Outline (Faber/Vintage) by Rachel Cusk. According to James Lasun in the Guardian, Cusk has a gift for making the most mundane situations compelling, plunges right in, emerging with a miniature tour de force of human portraiture and storytelling virtuosity. The story is set in Athens, where a writer is running a writing workshop. Any writer will recognise that scenario; they probably avoided writing about it like the plague, but Cusk dives in, making, according to Lasun “as gripping a read as a thriller”.
The Paying Guests (Virago) by Sarah Waters was the first book on the newly-announced list that I read, grabbing the hardback as soon as it was on the shelves as I have grabbed Walters’ books since the outset of her highly acclaimed career. This story, is set after the 1st world war, a time of austerity for a middle class widow and her daughter. They take a young couple into their home, and the outcome of that simple decision changes their lives. It’s a story of illicit love that combines many thematic ingredients class, gender, economic dependence, morality, suspense, and of course lesbian romance. This story is perhaps less well plotted than her others; she so well known for her amazing twists that I felt quite let down when I finally realized there wasn’t really going to be one. Even so, powerfully written, with her most steamy sex scenes for a long time.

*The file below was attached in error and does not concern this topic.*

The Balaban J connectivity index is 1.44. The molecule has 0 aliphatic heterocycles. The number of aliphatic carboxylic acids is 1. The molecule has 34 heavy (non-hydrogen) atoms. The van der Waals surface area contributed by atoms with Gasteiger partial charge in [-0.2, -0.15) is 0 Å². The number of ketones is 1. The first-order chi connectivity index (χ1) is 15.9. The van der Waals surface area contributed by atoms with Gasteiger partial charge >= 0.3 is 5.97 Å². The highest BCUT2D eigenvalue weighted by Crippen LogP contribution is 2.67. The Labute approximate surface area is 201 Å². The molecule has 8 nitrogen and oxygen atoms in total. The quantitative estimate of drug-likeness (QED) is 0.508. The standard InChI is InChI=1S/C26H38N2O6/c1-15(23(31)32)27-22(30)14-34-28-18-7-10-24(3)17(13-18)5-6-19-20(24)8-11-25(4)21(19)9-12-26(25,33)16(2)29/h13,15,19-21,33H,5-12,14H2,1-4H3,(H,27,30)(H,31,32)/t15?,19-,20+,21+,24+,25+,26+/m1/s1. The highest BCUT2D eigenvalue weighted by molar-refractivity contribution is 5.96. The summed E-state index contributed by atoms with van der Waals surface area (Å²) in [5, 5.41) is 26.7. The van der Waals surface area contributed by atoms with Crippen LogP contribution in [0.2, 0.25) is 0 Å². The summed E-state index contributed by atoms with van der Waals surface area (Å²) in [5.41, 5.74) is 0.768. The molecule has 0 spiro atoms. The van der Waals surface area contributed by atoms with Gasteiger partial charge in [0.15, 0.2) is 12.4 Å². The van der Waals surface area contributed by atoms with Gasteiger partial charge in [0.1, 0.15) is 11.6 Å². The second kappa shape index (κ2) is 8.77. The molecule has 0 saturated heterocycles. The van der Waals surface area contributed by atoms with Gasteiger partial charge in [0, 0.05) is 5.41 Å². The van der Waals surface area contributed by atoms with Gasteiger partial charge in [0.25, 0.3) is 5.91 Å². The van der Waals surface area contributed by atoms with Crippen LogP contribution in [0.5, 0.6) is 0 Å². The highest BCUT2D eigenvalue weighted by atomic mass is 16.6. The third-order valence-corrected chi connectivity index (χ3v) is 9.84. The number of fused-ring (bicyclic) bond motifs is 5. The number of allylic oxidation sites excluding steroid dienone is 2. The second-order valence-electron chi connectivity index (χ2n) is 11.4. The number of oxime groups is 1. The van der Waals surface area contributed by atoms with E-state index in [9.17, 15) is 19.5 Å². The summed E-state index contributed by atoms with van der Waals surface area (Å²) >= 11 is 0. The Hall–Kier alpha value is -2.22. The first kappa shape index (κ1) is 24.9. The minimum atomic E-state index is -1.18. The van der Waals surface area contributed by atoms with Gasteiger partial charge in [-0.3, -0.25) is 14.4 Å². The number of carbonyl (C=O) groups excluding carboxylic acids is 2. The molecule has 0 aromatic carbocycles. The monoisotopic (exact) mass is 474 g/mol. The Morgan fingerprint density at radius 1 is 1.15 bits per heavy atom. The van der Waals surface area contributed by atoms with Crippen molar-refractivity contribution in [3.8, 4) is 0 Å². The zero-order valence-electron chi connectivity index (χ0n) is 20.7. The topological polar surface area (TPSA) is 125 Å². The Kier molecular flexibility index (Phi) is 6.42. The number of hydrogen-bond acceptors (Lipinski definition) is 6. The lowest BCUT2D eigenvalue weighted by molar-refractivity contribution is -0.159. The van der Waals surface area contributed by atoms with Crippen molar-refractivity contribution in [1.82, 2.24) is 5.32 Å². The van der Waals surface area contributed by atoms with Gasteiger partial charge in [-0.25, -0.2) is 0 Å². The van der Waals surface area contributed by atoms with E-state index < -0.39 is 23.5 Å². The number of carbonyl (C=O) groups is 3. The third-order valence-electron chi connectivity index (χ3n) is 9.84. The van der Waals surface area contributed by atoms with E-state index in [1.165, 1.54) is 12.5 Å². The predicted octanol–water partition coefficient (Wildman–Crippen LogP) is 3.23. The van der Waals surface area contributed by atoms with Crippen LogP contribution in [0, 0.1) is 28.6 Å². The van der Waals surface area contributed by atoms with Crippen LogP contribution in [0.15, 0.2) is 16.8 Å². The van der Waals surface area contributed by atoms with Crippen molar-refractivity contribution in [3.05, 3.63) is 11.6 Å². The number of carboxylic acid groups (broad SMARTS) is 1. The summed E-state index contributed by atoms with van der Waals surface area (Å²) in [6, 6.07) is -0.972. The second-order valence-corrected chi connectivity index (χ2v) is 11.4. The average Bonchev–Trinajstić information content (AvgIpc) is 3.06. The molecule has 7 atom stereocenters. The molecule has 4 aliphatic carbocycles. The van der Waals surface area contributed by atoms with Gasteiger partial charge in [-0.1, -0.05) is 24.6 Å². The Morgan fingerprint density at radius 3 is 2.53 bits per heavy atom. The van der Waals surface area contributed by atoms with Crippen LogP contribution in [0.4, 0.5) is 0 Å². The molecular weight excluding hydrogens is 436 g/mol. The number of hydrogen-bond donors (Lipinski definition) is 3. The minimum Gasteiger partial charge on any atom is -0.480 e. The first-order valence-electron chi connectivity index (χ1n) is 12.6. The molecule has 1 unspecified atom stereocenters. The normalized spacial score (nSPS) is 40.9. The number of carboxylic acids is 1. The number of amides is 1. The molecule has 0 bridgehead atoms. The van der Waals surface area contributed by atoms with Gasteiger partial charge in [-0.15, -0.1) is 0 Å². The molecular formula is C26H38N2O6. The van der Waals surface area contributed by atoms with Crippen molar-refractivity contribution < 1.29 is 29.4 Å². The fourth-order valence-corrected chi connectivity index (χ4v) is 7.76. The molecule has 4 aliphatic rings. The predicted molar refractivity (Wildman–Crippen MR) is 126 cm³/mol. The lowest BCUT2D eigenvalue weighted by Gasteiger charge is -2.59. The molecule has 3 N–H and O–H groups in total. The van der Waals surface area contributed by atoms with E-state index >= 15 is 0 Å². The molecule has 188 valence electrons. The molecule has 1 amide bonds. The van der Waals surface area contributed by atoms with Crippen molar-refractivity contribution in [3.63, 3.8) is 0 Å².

A God in Every Stone (Bloomsbury) by Kamila Shamsie is one I haven’t read yet, but I have taken in Lucy Popescu’s long Guardian review, and I know I’ll have to steel myself to take this one on; as it crosses time, country and theme widely over 300 pages.  Popescu admits that “It is a rare writer who can transport her readers in just a few pages to another place and time. Shamsie’s writing is so evocative that she does just that. In this work she contrasts three different empires: the ancient Persians between 515 and 485 BCE, the dissolution of the Ottoman state, and the decline of British colonial rule in India. Spanning two continents and two defining events in the early part of the 20th century, the novel brilliantly illustrates how war tests loyalties and destroys empires.” However, she has to sum up that, “The parts of have not quite become a whole; the task is too great. However, Shamsie's passionate curiosity about how empires grow, collapse and die makes this a novel well worth reading.”
The shortlist in its entirety is worth reading and I, like a lot of my bookworm friends will be ordering all the ones we haven’t yet indulged in, right away.